SHE’S WAITING for breakfast, sunglasses perched on her hair like a Greta Garbo from hell, her notebooks spread out, and I proceed to the kitchen to toast bread slices and fry a triple-egg omelette with chunks of Amul-tinned cheese, and a tall glass of Nescafe. She always eats the same breakfast. And she always sits at the same table with her back against the wall. She asks me to sit down and tell her about my life before the hotel — growing up in a small-town, studying at a small college, tourism and catering. Luckily my marriage was arranged to Chakra who had similar career ambitions, and once upon a time Hilltopi had appeared to be our slice of heaven. But then he died.
I stare at her notebooks. “What is it that you’re writing, Aunty?”
“I’m glad you asked, Pinkie. These are notes for a crime novel. I get so inspired here in India and it gives a lot of local colour to my stories, a bit like how you put green chillies in the cheese omelette for flavour, if you know what I mean.”
“I think I do,” I say and play around with a used match that has fallen beside the ashtray.
Aunty Lämmell needs no encouragement to go on. “You see, crime fiction is a big industry over there in Sweden and I’m known as the ‘crime queen’. The critics feel I am renewing the genre with my exotic locales and foreign customs…”
Around 11 o’clock I have to excuse myself to do kitchen work, but I am getting a fair idea of what smutty trash she writes.
The hill hotel is a depressing place where people go to do dirty business, the staff acting in whole-hearted complicity. Any normal day you see couples come, order drinks to their rooms, and check out within hours. Few stay overnight, unlike you, and you’re treated like the ghost of a better past. They get nervous and add up your bills wrong. You don’t like to think of them as cheats.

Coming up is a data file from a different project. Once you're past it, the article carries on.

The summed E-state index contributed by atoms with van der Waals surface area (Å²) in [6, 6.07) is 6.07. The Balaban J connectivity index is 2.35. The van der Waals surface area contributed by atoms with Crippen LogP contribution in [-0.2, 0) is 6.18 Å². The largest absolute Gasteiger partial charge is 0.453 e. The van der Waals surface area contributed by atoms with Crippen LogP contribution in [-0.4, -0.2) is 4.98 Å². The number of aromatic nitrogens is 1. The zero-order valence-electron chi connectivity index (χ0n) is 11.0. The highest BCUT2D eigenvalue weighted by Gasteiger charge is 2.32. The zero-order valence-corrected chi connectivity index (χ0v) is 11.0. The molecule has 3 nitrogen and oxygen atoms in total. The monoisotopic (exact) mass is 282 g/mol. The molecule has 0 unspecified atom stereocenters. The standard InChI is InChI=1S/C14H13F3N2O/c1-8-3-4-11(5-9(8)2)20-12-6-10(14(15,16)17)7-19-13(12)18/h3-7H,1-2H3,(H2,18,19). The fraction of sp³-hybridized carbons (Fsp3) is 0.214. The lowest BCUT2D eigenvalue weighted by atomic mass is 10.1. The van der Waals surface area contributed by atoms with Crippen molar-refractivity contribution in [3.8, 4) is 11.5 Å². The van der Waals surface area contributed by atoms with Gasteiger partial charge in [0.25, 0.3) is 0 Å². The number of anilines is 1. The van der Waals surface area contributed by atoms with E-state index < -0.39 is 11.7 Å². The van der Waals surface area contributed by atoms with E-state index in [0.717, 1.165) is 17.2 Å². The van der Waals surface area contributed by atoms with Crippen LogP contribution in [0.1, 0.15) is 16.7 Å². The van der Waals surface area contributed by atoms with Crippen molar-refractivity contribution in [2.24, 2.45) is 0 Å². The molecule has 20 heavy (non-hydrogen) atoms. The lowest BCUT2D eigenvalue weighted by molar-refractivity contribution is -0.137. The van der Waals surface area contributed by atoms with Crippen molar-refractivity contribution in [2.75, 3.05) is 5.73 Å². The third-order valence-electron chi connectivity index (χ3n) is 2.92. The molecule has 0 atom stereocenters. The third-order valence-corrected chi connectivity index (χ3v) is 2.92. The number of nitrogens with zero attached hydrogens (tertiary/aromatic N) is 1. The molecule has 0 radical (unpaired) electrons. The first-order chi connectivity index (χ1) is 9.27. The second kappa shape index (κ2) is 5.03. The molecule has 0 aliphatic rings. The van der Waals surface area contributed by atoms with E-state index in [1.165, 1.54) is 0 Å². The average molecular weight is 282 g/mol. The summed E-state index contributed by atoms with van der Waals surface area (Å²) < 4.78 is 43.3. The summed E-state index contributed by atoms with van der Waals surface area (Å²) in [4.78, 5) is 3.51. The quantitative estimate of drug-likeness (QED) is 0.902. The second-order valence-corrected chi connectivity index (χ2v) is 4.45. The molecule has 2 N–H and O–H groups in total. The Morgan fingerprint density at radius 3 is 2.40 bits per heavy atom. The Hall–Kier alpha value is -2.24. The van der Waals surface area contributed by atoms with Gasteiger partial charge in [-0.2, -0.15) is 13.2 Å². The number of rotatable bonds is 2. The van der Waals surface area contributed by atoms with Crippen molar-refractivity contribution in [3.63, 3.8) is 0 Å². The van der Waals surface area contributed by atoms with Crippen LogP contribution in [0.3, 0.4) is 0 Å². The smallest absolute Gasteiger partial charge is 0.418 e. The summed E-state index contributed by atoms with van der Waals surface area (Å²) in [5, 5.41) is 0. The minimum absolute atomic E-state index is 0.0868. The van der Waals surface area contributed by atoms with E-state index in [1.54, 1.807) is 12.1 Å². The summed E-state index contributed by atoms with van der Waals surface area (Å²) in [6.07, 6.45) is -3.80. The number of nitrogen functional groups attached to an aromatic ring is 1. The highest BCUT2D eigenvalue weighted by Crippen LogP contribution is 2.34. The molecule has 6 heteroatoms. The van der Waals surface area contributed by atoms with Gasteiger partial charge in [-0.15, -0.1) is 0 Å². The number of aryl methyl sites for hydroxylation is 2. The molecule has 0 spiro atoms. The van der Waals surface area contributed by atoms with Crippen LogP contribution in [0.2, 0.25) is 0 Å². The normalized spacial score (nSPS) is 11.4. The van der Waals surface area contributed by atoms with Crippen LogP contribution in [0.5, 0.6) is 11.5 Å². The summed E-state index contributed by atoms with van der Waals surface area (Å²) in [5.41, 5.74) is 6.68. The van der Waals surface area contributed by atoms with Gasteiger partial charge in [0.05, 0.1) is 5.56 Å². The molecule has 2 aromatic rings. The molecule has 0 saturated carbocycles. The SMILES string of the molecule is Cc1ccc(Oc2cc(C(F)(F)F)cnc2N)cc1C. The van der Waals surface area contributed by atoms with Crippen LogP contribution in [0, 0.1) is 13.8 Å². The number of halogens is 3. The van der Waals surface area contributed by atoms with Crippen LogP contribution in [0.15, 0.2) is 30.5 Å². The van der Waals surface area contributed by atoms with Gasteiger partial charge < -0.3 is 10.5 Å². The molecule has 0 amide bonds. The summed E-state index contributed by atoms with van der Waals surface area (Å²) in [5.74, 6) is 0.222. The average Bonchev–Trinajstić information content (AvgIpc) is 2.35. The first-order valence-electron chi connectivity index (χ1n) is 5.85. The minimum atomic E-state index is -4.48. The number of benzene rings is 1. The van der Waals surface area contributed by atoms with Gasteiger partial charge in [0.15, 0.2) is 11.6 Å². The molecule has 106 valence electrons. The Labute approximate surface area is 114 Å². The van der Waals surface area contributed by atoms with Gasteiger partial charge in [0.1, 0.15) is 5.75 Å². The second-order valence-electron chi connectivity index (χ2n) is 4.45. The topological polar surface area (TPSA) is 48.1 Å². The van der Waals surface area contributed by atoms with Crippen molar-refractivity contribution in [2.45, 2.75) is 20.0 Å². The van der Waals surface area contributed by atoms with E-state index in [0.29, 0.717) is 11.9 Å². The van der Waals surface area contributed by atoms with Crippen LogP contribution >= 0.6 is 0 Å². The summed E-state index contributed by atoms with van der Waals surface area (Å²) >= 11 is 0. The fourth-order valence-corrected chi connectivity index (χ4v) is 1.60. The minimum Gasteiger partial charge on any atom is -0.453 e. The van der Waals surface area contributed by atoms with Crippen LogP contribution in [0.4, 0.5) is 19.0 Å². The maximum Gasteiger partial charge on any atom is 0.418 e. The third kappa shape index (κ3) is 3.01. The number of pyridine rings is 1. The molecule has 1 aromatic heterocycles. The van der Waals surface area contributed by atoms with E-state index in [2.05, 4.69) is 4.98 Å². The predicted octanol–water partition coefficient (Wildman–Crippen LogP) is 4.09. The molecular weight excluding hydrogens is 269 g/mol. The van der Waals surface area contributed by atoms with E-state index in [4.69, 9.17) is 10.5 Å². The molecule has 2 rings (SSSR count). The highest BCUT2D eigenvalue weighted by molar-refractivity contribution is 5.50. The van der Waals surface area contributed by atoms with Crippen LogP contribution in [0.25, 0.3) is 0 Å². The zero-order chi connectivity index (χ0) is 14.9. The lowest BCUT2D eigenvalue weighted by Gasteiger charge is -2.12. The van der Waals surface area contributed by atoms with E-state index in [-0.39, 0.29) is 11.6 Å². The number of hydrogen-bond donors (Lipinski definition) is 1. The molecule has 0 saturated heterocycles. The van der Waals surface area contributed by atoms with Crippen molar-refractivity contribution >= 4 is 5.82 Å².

Your reasons are purely sentimental. This is the place where the man you loved died.
Loved? She couldn’t have loved Chakra. But once the seed of doubt is sown, I can’t stop obsessing about it. Maybe she tried to seduce him, and he turned her down — in the sort of books that I like to read rejection is enough for a woman to poison her lover. The kitchen chores suffer and so lunch is served late. When I finally put the chapattis on the table, Aunty Lämmell looks at me with feigned concern as she pours herself beer, “How are things, Pinkie? Tell me honestly — you seem different somehow this year.”
“We all change with time.”
She herself has put on weight; I guess that’s what happens when somebody earns too much money, they eat too much Amul cheese.